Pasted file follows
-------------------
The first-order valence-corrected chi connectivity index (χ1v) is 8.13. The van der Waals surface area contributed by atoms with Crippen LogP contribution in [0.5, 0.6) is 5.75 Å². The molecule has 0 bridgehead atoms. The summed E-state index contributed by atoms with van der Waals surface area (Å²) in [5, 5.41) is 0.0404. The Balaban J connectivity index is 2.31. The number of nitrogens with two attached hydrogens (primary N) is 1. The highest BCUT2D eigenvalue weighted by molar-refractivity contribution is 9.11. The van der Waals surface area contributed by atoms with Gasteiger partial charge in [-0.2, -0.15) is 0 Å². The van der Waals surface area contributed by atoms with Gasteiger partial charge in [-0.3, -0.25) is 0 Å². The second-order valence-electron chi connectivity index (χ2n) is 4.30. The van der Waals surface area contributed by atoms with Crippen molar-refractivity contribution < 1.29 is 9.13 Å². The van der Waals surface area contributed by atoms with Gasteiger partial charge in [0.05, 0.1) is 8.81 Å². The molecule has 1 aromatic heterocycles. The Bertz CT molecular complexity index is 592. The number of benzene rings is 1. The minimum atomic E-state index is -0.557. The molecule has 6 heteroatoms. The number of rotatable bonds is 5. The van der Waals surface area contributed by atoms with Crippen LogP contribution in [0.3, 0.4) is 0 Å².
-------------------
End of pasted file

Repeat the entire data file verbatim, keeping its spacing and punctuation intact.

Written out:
The first-order valence-corrected chi connectivity index (χ1v) is 8.13. The van der Waals surface area contributed by atoms with Crippen LogP contribution in [0.5, 0.6) is 5.75 Å². The molecule has 0 bridgehead atoms. The summed E-state index contributed by atoms with van der Waals surface area (Å²) in [5, 5.41) is 0.0404. The Balaban J connectivity index is 2.31. The number of nitrogens with two attached hydrogens (primary N) is 1. The highest BCUT2D eigenvalue weighted by molar-refractivity contribution is 9.11. The van der Waals surface area contributed by atoms with Gasteiger partial charge in [-0.2, -0.15) is 0 Å². The van der Waals surface area contributed by atoms with Gasteiger partial charge in [-0.3, -0.25) is 0 Å². The second-order valence-electron chi connectivity index (χ2n) is 4.30. The van der Waals surface area contributed by atoms with Crippen molar-refractivity contribution < 1.29 is 9.13 Å². The van der Waals surface area contributed by atoms with Gasteiger partial charge in [0.05, 0.1) is 8.81 Å². The molecule has 1 aromatic heterocycles. The Bertz CT molecular complexity index is 592. The number of benzene rings is 1. The minimum atomic E-state index is -0.557. The molecule has 6 heteroatoms. The number of rotatable bonds is 5. The van der Waals surface area contributed by atoms with Crippen LogP contribution in [0.3, 0.4) is 0 Å².